News: Kings of Battle hone artillery prowess, prepare for Pacific shift
Story by Cpl. James Sauter
POHAKULOA TRAINING AREA, Hawaii — As the sun begins to peak above the horizon, a cold wind blows across a barren wasteland, high in the mountains and hills of the island of Hawaii. Used for military field exercises, the Pohakuloa Training Area sits in a valley between two dormant volcanoes, and is covered in loose rock, dust and inhabited by few species of animal.
On a hill side along the flank of the firing batteries, Headquarters and Service Battery of 1st Battalion, 12th Marine Regiment, sets up to provide command and control over the battlespace. Shortly after the day reached noon, the battalion’s officers and staff noncommissioned officers gathered around a ground layout design of the area of engagement against an enemy with capabilities similar to their own.
During the following days, the Marines and sailors of 1st Bn., 12th Marines updated their proficiency in mortar and howitzer shooting drills and applying those skills and techniques to a mock battle scenario during Operation Spartan Fury, Nov. 26 through Dec. 16.
“Spartan Fury is an opportunity to conduct live-fire artillery day and night in order to build upon training we’ve already done,” said Lt Col. Michael Roach, 1st Bn., 12th Marines battalion commander and native of Tampa, Fl. “It’s a chance to do what we do best and that’s to support the Marine Air-Ground Task Force. It also helps us build on the battalion’s maneuver element and prepare for the missions that we might do in the future.”
Once Spartan Fury kicked off, there was very little rest for the Marines and sailors out in the field. The guns would fire and the batteries moved to different locations, sometimes three to four times a day and into the night. During the early morning, thick fog covered the ground and the batteries ceased fire until the fog cleared for a better visual of the impact area. A constant factor the Marines and sailors had to deal with was the harsh conditions of PTA, which made it seem like a combat environment.
“Being out here really gets us exposed to the elements of nature,” said Capt. John McNulty, Charlie Battery commanding officer and native of Lafayette, La. “When you think of Marines, we really thrive when we’re under pressure. When we’re hot or hungry, all those things put pressure on us to perform. We can never realistically recreate what happens in combat, but here we can get out, get tired and safely employ our weapon systems.”
The batteries primarily utilize the M777A2 155mm light howitzer and the 120mm rifled towed mortar system. Every Marine a part of a section was responsible for the efficiency of their gun and had to perform quickly to have their section ready to shoot when the order came to fire.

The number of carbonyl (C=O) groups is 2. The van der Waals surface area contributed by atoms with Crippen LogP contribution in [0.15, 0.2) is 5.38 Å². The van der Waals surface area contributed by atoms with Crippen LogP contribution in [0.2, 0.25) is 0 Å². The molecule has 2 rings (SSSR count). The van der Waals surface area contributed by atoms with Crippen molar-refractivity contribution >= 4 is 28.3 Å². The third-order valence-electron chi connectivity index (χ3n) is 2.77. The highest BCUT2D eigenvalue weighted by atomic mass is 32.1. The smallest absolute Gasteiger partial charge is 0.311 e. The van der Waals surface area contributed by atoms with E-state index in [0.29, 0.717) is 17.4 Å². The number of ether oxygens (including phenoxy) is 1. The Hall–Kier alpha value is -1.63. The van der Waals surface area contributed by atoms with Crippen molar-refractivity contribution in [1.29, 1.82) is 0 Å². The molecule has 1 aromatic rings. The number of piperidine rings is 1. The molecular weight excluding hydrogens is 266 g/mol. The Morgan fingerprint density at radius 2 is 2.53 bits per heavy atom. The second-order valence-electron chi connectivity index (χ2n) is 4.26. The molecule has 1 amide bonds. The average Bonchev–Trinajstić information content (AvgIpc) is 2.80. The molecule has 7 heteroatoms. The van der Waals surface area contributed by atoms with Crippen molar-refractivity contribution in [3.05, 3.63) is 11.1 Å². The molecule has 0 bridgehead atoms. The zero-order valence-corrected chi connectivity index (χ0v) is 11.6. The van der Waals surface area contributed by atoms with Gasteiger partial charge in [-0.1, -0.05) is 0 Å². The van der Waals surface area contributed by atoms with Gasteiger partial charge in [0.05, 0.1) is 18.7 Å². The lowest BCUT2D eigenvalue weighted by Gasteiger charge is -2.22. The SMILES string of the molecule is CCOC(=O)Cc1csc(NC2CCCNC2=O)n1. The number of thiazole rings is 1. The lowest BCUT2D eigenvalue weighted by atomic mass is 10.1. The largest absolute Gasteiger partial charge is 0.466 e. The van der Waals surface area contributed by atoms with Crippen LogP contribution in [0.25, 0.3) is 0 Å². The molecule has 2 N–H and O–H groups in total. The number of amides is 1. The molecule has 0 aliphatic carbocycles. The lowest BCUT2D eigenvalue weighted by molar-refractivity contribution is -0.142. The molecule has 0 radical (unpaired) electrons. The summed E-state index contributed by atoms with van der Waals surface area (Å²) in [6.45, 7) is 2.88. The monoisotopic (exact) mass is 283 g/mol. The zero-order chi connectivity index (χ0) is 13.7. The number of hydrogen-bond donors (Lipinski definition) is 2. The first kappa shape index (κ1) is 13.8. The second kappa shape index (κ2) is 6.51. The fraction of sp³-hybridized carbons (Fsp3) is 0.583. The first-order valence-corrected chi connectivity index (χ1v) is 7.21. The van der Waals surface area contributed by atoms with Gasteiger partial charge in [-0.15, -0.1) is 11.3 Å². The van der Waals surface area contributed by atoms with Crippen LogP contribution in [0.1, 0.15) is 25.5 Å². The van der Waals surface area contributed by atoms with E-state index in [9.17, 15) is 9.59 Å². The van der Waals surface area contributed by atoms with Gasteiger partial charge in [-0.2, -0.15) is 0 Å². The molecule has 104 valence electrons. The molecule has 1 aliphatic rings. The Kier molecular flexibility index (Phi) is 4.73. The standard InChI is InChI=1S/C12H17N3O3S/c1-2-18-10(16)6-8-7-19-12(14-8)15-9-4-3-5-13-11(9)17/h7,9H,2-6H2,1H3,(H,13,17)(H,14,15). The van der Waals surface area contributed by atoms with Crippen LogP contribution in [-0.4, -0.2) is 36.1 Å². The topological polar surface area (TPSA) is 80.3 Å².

“The most amazing feeling I get doing this job his the adrenaline rush of getting ready, shooting off a round and blowing things up,” said Lance Cpl. Bradley Bizzle, a 1st Bn., 12th Marines ammo technician and native of Washington, Mich. “The process of firing could only take a few minutes from the time the forward observers call in a mission to the time the section is ready to shoot.”
After the section was ready to fire, the section chief called ‘set’ and waited for the order to fire. When it came, a Marine holding the lanyard cord made a swift rotation with cord and the howitzer exploded, sending a 155mm shell down range. Off in the far distance, a cloud of smoke was seen rising above the earth followed by the sound of impact. Using this one shot as a marker for adjustments if needed, the forward observers called in another mission except this time for the entire battery. The battery’s four guns erupted in a constant barrage of the simulated enemy miles away. When the dust cleared, only craters were left of the destroyed enemy. After the day was done, the batteries packed up and trucked to a new location and repeated the missions until the battle scenario was completed.
“This island that we’re on provides great opportunities for training that you don’t see anywhere else in the Pacific,” Roach said. “We appreciate coming here and we get to work closely with other armed services here, and what we get out of this the most is embarkation from ship to shore and back to ship again. It helps us get back to our expeditionary roots.”